If, hypothetically, one was to draw a list of the challenges facing the country, none of our political leaders would think to place the Lignadis and Koufodinas affairs in a prominent position. But, unfortunately, this is what is happening.
Of course, neither case lacks political significance; quite the contrary. Both cases are shaping what is rather nebulously defined as “political culture.” However, both cases are of domestic concern, while what is really at stake is inextricably linked to the wider instability in the area.
Faced, for many months now, with Turkey’s provocations, as the neighboring country ill-advisedly but systematically attempts to extend its influence in the Eastern Mediterranean by projecting military might, Greece has turned to the European Union and the United States and, at the same time, has built regional alliances with countries opposed to Ankara’s hegemony.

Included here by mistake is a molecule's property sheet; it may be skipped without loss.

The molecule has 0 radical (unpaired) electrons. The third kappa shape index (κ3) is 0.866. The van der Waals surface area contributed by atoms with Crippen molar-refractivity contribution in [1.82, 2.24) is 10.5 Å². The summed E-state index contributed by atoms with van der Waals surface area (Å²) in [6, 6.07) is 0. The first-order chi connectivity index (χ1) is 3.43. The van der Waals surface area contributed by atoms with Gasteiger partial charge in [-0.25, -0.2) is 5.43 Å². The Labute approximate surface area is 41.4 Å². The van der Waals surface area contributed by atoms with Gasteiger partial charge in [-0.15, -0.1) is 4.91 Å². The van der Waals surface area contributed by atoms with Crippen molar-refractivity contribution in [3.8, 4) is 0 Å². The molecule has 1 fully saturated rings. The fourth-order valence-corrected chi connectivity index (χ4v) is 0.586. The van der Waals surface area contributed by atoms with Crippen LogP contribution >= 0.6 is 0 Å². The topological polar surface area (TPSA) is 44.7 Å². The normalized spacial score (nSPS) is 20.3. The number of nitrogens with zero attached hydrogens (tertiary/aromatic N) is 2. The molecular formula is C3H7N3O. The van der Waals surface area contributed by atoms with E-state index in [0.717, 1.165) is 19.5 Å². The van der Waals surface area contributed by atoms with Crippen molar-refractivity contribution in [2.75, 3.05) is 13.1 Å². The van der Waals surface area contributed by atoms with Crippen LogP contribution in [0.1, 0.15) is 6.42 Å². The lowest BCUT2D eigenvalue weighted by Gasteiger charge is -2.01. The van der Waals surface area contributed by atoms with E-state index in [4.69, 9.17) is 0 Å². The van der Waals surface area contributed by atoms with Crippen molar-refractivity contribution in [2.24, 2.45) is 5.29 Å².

The fact is, none of that has curbed Turkey in the slightest. Regional alliances have not bothered Ankara and it would be a mistake for some to expect otherwise. The EU is unwilling to resort to drastic measures, and this is not due exclusively to Germany, but also to southern member-states, such as Italy and Spain, for economic reasons.
Many had placed great hopes in the election of Joe Biden, but the domestic challenges the new US president faces will keep him occupied for a long time. If we exempt Washington’s tougher stance against Moscow, what emanates as foreign policy lately is rather exploratory, with a tendency to overturn President Donald Trump’s policy and a renewed interest in human rights and democratization. In other words, issues that destabilized the region in the recent past.
And while these things happen, and Greece seems to be waiting for a decisive intervention of our partners of all sorts or the downfall of President Recep Tayyip Erdogan and Turkey’s bankruptcy, our political leaders appear to be suffering from a willful blindness, locked in a contest about who will stir society’s frenzy the most.